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Morning Update: Trump-Trudeau trade meltdown; why Kim may have to make nuclear concessions

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These are the top stories:

Trump’s attacks on Trudeau: Who said what and the impact on trade

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The threat of an all-out trade war continues to grow, this time sparked by Donald Trump's comments immediately following the G7 summit in Quebec. At a summit wrap-up news conference, Justin Trudeau said Canada wouldn’t be “pushed around” by the U.S. amid the tariff dispute on steel and aluminum. That prompted Trump, mid-air on his way to the North Korea summit, to slam Trudeau as “very dishonest and weak.” Trump then proceeded to order U.S. officials to withdraw from a joint G7 communiqué discussing fair and balanced trade. White House trade adviser Peter Navarro went so far as to say there “was a special place in hell for any foreign leader that engages in bad-faith diplomacy with Donald J. Trump and then tries to stab him in the back on the way out the door and that is what Justin Trudeau did.”

Trump also threatened to impose 25-per-cent tariffs on car and truck imports, a move that would cripple Canada’s auto industry (for subscribers). That threat comes as the renegotiation of the North American free-trade agreement is stalled. And Trump upping the rhetoric could make it harder for Trudeau to compromise on a deal without the appearance of giving in to Trump’s demands, experts say. Foreign Affairs Minister Chrystia Freeland is brushing aside concerns that NAFTA is dead; she is expected to meet with U.S. Trade Representative Robert Lighthizer on Wednesday.

Here’s Barrie McKenna’s take: “Canada is already suffering as companies delay investments or divert them to the United States to escape the uncertainty of being on the wrong side of any protectionist barriers. The steel and aluminum tariffs, and threats of more to come, are still relatively fresh. But the effect of the uncertainty they sow could last much longer − perhaps long after Trump leaves the White House – particularly if businesses lose faith in the [World Trade Organization] and the rules-based trading system.” (for subscribers)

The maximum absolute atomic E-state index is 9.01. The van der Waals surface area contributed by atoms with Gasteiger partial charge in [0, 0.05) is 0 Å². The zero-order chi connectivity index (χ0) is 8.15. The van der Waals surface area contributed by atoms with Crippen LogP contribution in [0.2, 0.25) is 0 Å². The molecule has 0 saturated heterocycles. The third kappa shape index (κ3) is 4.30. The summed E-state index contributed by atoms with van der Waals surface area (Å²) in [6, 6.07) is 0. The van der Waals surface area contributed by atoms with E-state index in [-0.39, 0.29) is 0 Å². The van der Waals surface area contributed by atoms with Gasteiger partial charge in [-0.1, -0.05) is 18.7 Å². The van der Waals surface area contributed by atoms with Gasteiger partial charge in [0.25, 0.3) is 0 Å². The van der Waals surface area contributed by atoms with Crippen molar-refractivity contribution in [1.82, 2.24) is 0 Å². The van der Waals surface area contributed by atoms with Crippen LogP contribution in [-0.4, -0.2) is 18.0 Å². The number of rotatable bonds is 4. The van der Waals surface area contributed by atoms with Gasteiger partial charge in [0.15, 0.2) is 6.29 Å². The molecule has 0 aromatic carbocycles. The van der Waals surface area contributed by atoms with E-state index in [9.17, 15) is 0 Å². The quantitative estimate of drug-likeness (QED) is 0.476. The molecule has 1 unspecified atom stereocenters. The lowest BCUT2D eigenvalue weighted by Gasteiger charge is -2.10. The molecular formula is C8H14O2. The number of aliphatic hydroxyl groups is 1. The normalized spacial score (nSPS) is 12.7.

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Trump and Kim Jong-un have arrived in Singapore for their historic summit

Tomorrow’s summit is the first-ever meeting between a North Korean leader and a sitting U.S. president – but don’t expect a quick deal on denuclearization. Trump has said he is looking to reach an agreement for the North to give up its nuclear arsenal, but in recent comments cautioned that this might be the first step in a series of discussions.

Past nuclear deals have fallen apart over North Korea’s unwillingness to give outsiders full access to inspect its nuclear program. However, this time might be different. As The Globe’s Asia correspondent Nathan VanderKlippe reports, North Korea has, in many ways, shifted from its ambitions of a socialist paradise toward a market-driven economy. That change has altered the country’s dynamics of power, leading some experts to believe that Kim may need to reach a deal or risk threats to his own domestic authority. Sanctions shrunk the North’s economy by an estimated 2 per cent last year, and a continued downturn could provoke discontent among local elites and entrepreneurs.

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Unpacking Doug Ford’s vow to dismantle Ontario’s cap-and-trade system

More than $2-billion of existing emission allowances held by businesses could be rendered worthless if Ford sticks to his promise to scrap the cap-and-trade program put in place by the Ontario Liberals (for subscribers). It would also set up a potential showdown with Ottawa: Justin Trudeau has said he will impose a carbon tax on any province that doesn’t adopt its own system. If the federal Liberals remain in power past 2019 (and successfully defend against Saskatchewan’s court challenge to the carbon plan) then Ontario businesses could end up paying more than under the current cap-and-trade system.

Another key – and early – test of Ford’s governing style will be what he does with Hydro One, Tim Kiladze writes (for subscribers). During the election campaign, Ford said he would fire the utility company’s CEO and replace its board of directors. He doesn’t have the authority to fire the CEO, but replacing the directors could hurt the firm’s bottom line and send a signal to investors that doing business in Ontario is a risky move – the opposite of Ford’s promise to open the province for business.

Here’s John Ibbitson’s take on Ford’s premiership: “After June 29, when the Ontario Progressive Conservatives take office, we will get two Doug Fords. There will be days when a disciplined leader draws from the collective wisdom of a talented team to deliver effective conservative government. There will be days when a rogue premier riles up his base by raging against the elites. The success of Ford’s premiership will hinge on how much the former prevails over the latter.”

All Canadian Starbucks stores will close this afternoon for anti-bias training

The move was prompted by an April incident at a Philadelphia Starbucks where a store manager called the police on two black men who were sitting at a table waiting for their friend to arrive before ordering. The session is built around a series of videos developed to train American employees in May. But researchers are divided on whether this type of brief training can actually lead to a change in behaviour among employees. Forced training can lead some participants to become defensive and “activate bias rather than stamp it out,” according to a paper published in the Harvard Business Review.